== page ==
Interviewer: How long does probation stay on a person’s criminal record? Do they remove it after five years? How long does it take before they can actually have that removed?
Probation Remains on Your Record Unless It Is Expunged
Court Koehler: The probation would be on your record unless you got your record expunged. That would kind of be a consequence of the conviction rather than the probation.
If you have a conviction, then it’s possible to get that conviction expunged from your record after a period of time.
Is Alcohol Restriction a Common Condition of Probation?
Interviewer: Now we talked about drug testing for supervised probation. What about alcohol testing?
Court Koehler: An alcohol restriction will usually be a condition of the probation, especially for an offense like a DUI. If you have a DUI and you have supervised probation, now that being said, you won’t get supervised probation if you just had one DUI, but if you have a serious DUI where you tested for high blood alcohol content or multiple DUIs, you may get supervised probation.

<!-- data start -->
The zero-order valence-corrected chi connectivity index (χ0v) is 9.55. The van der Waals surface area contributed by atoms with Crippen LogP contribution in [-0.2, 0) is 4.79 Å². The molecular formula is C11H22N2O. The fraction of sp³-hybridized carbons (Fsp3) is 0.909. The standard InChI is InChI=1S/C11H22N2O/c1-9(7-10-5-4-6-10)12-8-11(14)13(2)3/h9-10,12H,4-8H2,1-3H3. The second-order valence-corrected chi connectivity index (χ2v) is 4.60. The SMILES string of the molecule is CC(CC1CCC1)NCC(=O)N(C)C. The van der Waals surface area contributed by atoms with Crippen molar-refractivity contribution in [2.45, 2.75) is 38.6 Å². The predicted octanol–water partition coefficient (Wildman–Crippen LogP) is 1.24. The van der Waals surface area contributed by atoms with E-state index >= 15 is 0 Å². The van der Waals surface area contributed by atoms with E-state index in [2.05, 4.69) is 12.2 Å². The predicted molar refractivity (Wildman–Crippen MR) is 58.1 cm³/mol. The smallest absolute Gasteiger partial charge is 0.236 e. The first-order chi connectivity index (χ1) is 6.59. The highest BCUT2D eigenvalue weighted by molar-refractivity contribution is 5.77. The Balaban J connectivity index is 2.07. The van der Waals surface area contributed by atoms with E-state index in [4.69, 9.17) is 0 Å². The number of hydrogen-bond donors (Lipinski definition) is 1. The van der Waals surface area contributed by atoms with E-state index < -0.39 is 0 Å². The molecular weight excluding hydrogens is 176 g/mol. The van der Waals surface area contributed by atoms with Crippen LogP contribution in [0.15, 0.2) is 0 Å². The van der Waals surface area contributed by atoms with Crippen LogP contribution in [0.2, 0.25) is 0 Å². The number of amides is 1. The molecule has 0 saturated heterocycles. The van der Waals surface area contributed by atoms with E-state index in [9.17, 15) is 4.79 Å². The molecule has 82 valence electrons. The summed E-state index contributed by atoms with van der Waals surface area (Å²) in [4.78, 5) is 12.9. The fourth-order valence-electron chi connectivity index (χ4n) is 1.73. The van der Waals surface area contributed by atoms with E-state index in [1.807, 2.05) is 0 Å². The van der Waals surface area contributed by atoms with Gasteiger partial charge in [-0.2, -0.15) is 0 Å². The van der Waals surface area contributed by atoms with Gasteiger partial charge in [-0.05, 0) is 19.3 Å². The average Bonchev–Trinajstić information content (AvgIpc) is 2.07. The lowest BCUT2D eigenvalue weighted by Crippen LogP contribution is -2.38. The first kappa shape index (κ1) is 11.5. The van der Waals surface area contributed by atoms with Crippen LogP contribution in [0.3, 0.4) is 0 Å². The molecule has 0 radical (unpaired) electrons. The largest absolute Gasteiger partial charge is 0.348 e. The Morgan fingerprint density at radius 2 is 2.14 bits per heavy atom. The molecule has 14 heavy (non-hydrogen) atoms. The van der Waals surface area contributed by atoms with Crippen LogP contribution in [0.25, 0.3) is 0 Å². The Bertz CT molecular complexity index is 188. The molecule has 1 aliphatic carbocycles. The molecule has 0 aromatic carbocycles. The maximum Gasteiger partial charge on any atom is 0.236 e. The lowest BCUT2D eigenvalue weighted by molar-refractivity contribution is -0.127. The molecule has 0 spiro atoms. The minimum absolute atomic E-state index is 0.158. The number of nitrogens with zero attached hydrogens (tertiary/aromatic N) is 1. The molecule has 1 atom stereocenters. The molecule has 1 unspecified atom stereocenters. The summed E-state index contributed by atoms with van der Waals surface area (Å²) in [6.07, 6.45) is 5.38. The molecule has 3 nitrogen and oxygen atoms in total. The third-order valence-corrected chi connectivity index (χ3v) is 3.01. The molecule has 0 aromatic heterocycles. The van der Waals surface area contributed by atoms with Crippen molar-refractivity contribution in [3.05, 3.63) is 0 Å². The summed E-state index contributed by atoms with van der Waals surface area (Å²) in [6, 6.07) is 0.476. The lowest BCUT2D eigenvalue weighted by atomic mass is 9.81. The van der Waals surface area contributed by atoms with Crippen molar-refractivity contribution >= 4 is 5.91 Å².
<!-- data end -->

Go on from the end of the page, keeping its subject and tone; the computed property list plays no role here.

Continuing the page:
Probation for DUI Convictions Usually Entail an Alcohol Restriction
In that case, many times, there is a restriction where you can’t have any alcohol. They’ll test for alcohol just like they do for other illegal drugs. If you have any in your system, it’s a violation of the probation.
If it was a crime that doesn’t involve alcohol at all, then it may not be a condition of the probation. It depends on what the judge says. When the judge sentences you and he’s telling you what the fines are and what the jail time is and what the probation entails, he’ll go specifically through all the conditions of the probation. Most of the time there’s some sort of an alcohol restriction.
Interviewer: That testing will administered in addition to the drug testing when they meet with their probation officer?
Court Koehler: Technically that’s how it’s supposed to work, but again, the probation officer has a good amount of discretion. Basically he can say, “I want you to drug test right now, because I think you’re going to be negative or positive or something like that.” Or he can just choose not to do it.
Interviewer: I imagine advice for anyone that has a conviction where they have to take the alcohol testing, is not to drink alcohol.
Court Koehler: Yes.